Your wedding vendors can make or break your day, and choosing the right professionals across the miles can be tough. Ease the stress with these handy tips.More >>
The dependability, flexibility and skill of your wedding vendors can make or break your day, but choosing the right professionals across the miles can be risky business. Ease the stress with these handy tips.
Surf the Web.
Start your search online. Google searches can be useful, but also visit sites like Weddingbook.com and Projectwedding.com, which offer free directories, reviews and ratings of all area wedding vendors, not just those that pay to be listed. Weddingmapper.com is another great site that lets you talk and share vendor ideas with other couples marrying in your locale.
Research real weddings.
Look through wedding magazines, read bridal books and watch wedding-related TV shows to find real brides who have wed in your destination. Profiles of real weddings often mention specific vendors who are located there. If you like what you see, use the info as leads for your own event.
Once you've found vendors who interest you, visit their websites. Browse through photographs of past work to figure out if you like their style, and read "about" sections to get a sense of their experience levels, techniques and personalities. Don't be scared off if someone doesn't have a great website, especially when dealing with vendors in rural locations or destinations like the Caribbean. Technology may not be as cutting edge as you're used to, but that doesn't mean their practical skills are lacking.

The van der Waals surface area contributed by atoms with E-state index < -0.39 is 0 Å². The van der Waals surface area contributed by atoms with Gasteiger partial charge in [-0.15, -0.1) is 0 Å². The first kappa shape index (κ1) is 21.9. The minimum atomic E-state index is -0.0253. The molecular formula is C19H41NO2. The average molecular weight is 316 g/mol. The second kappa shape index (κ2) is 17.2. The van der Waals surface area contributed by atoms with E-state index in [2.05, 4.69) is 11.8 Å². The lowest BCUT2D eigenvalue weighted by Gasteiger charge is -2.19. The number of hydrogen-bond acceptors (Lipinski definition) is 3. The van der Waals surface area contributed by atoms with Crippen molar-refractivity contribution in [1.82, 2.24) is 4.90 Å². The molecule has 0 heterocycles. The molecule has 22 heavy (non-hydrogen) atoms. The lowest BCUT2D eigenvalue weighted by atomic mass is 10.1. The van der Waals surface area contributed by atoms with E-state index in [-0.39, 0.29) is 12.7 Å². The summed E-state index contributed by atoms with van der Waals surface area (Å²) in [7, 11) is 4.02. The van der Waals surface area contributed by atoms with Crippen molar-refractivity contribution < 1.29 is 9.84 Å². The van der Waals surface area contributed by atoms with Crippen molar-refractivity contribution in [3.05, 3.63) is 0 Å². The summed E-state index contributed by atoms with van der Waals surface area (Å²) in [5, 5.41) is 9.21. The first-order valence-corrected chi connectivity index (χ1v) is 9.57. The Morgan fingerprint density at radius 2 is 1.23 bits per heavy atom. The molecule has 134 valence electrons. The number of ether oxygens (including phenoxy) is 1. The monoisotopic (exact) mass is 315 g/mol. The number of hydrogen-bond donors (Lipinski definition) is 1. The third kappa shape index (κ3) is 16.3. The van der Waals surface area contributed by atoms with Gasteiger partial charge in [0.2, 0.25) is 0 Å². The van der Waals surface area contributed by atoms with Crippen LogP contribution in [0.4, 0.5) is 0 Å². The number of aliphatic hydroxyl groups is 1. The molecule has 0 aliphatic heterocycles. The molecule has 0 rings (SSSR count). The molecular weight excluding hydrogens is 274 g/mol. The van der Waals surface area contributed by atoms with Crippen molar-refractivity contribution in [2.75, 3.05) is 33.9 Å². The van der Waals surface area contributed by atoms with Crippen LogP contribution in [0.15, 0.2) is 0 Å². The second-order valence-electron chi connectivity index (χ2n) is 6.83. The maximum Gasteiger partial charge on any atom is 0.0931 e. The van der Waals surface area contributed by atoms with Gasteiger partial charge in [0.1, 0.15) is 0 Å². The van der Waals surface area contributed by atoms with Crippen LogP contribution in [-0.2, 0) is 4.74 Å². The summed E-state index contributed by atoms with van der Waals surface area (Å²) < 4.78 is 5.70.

Get suggestions from other vendors.
Ask for recommendations from your wedding coordinator, photographer or any other service supplier you've already hired. They partner with vendors in their area all the time and have insider knowledge on who's reliable, qualified and easy to work with. Be sure to get their opinions on vendors you've found online or in magazines.
Ask the pros.
Your location's tourism board is another great place to get suggestions. Tourism representatives exist to help travelers have the best experience possible in their destinations, and they're very plugged in to what's popular and why. Plus, any vendor has to reach a certain level of service and quality for the visitors' bureau to feel confident in recommending it.
Consider their cred.
Various groups offer industry training so wedding professionals can become officially certified. While not essential, membership in an organization such as the Association of Bridal Consultants or Wedding & Portrait Photographers International greatly increases the chances that the vendor will follow a code of ethics and meet professional standards.
Interview potential vendors in person, over the phone or via Skype. Ask about their experience and how familiar they are with local regulations, logistics and resources, as well as your specific wedding site. Listen to their ideas, share a few of your own, and consider if your personalities will mesh well. You'll be working closely and creatively with this person, so it's important to have a good fit. When in doubt, trust your instincts.
Once you have vendors narrowed down, ask them for references from past brides. Then follow up, asking the brides for their honest assessments. Find out how the vendors rate in terms of communication, cooperation, promptness and delivery, taking petty complaints with a grain of salt but heeding serious red flags. Then, if the stars align, sign on the dotted line.